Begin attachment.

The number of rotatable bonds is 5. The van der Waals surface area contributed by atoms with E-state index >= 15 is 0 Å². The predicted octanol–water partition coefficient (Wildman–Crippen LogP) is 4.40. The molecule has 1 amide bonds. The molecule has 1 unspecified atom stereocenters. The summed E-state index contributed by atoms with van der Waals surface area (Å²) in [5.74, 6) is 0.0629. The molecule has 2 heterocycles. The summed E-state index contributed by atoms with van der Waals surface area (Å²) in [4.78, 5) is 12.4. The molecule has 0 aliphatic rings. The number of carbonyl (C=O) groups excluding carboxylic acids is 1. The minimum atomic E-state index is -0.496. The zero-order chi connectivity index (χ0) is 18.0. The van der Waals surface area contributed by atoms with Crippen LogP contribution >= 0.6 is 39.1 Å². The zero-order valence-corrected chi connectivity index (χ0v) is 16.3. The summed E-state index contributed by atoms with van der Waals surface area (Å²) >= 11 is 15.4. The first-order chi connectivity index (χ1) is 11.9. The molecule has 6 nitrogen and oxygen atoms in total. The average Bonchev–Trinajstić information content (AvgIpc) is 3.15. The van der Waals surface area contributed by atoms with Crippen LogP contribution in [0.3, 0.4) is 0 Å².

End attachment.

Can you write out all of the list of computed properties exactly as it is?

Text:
The number of rotatable bonds is 5. The van der Waals surface area contributed by atoms with E-state index >= 15 is 0 Å². The predicted octanol–water partition coefficient (Wildman–Crippen LogP) is 4.40. The molecule has 1 amide bonds. The molecule has 1 unspecified atom stereocenters. The summed E-state index contributed by atoms with van der Waals surface area (Å²) in [5.74, 6) is 0.0629. The molecule has 2 heterocycles. The summed E-state index contributed by atoms with van der Waals surface area (Å²) in [4.78, 5) is 12.4. The molecule has 0 aliphatic rings. The number of carbonyl (C=O) groups excluding carboxylic acids is 1. The minimum atomic E-state index is -0.496. The zero-order chi connectivity index (χ0) is 18.0. The van der Waals surface area contributed by atoms with Crippen LogP contribution >= 0.6 is 39.1 Å². The zero-order valence-corrected chi connectivity index (χ0v) is 16.3. The summed E-state index contributed by atoms with van der Waals surface area (Å²) >= 11 is 15.4. The first-order chi connectivity index (χ1) is 11.9. The molecule has 6 nitrogen and oxygen atoms in total. The average Bonchev–Trinajstić information content (AvgIpc) is 3.15. The van der Waals surface area contributed by atoms with Crippen LogP contribution in [0.3, 0.4) is 0 Å².